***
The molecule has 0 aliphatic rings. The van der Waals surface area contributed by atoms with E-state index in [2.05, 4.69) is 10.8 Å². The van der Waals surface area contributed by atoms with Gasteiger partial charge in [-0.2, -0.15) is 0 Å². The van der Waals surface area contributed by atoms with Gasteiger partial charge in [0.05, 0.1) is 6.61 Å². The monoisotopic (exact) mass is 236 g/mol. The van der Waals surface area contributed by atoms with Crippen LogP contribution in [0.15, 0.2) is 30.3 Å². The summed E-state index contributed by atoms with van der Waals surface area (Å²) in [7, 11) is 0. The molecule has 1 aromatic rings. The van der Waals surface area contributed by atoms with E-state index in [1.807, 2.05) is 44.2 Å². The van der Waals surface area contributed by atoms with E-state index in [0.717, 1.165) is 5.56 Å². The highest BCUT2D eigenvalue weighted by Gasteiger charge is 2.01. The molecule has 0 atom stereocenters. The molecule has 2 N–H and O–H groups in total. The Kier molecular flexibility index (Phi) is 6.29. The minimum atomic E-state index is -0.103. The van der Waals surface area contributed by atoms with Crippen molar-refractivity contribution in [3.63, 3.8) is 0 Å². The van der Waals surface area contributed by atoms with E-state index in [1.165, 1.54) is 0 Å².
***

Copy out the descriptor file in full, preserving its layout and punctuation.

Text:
The molecule has 0 aliphatic rings. The van der Waals surface area contributed by atoms with E-state index in [2.05, 4.69) is 10.8 Å². The van der Waals surface area contributed by atoms with Gasteiger partial charge in [-0.2, -0.15) is 0 Å². The van der Waals surface area contributed by atoms with Gasteiger partial charge in [0.05, 0.1) is 6.61 Å². The monoisotopic (exact) mass is 236 g/mol. The van der Waals surface area contributed by atoms with Crippen LogP contribution in [0.15, 0.2) is 30.3 Å². The summed E-state index contributed by atoms with van der Waals surface area (Å²) in [7, 11) is 0. The molecule has 1 aromatic rings. The van der Waals surface area contributed by atoms with E-state index in [1.807, 2.05) is 44.2 Å². The van der Waals surface area contributed by atoms with E-state index in [0.717, 1.165) is 5.56 Å². The highest BCUT2D eigenvalue weighted by Gasteiger charge is 2.01. The molecule has 0 atom stereocenters. The molecule has 2 N–H and O–H groups in total. The Kier molecular flexibility index (Phi) is 6.29. The minimum atomic E-state index is -0.103. The van der Waals surface area contributed by atoms with Crippen molar-refractivity contribution in [3.63, 3.8) is 0 Å². The van der Waals surface area contributed by atoms with E-state index in [1.165, 1.54) is 0 Å².